What should someone do if their dentures are slipping?
Sometimes dentures don’t stay in place. What’s the best solution? Are some fixatives better than others? When should someone see their dentist about it?
Here’s what dentists have to say:
Loose dentures can mean many different things…
If they are older (over 2-3 years) retention can suffer because the mouth changes over time. The same denture that fit tight years ago may slip over time. Often all that is needed is a denture reline, an easy dental procedure that is relatively inexpensive and often solves the problem very quickly.
Some dentures slip because there is very little bone present to support the denture. This problem is more difficult to solve. Implants are a great solution to this problem if there is enough bone to properly support the implants. In these cases, the denture can snap on the implants, snap on a bar connecting the implants, or be fixed on implants and can only be removed by the dental team (this is called an All-On-Four hybrid denture or bridge).
Upper dentures are inherently more retentive than lower dentures. This is because the tongue cannot be covered on the lower arch, whereas on the upper the palate can be covered. Lowers need at least two implants to give the denture retention that most patients expect.
Lastly, a poorly-made denture may need to be remade to optimize all the tricks necessary to get a good looking, tight-fitting denture.
Quite frankly, only a dentist can tell you which category you fall in!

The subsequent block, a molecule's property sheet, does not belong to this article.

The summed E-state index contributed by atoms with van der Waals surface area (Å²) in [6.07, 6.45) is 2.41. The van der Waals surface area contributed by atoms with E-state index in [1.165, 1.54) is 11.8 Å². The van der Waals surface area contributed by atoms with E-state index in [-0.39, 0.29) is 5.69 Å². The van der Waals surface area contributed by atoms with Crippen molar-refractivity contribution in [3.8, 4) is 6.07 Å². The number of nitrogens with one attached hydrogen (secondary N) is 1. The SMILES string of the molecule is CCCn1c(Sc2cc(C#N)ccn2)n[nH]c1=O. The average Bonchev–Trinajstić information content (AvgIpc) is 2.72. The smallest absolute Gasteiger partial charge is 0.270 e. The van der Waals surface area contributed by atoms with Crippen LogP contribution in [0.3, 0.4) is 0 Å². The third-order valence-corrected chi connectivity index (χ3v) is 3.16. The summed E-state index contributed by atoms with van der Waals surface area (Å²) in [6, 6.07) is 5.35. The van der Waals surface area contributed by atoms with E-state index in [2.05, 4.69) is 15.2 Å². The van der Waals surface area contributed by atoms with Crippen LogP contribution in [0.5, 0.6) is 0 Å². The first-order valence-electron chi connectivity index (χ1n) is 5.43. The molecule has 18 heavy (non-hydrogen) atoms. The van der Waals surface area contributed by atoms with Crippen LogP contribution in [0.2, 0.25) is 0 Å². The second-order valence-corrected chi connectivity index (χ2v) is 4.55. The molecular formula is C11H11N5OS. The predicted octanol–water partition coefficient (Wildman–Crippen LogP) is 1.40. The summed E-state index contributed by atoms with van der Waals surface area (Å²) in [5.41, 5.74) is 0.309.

Dentures that slip should be relined by sending them into the lab and having them process new acrylic to make them tighter. The dentist needs to take an impression using the denture so that the lab knows what to do. SeaBond and Fixodent can be used for a short time, but if the denture is loose due to changes in the bony support, it needs a reline. A loose denture can cause the bone under the denture to resorb faster thus making a standard denture impossible to wear.
Slipping dentures are a common issue for those who wear them. This issue is most common with a lower complete denture, but it can be an issue with upper dentures and partial dentures as well. It is always a good idea to consult a dental professional when you experience issues like this, even if it is not causing you pain or discomfort, as it will likely get worse over time and what might have been easily addressed in the past now becomes something much more difficult.
Denture adhesives are a simple way to address the issue sometimes, and they all work in basically the same way, so try a variety and see what works best for you. Only use these after consulting with a dentist, however, because use of them may only be masking a larger overall issue. Dental implants are the ultimate solution to slipping dentures. A dental implant is a titanium post grafted into the jaw bone that your denture can be fit to “snap” into. It is even possible to make it so your denture fastens to the implants more rigidly so that you do not have to take them out every day, and are only removed periodically by your dentist for cleaning.
If you’re having problems with the fit of your dentures, your dentist’s office is the first place you should go to find a solution. As you can see, there are many reasons why your dentures may not be fitting properly, and your dentist can identify the issue and suggest the best solution for your case.
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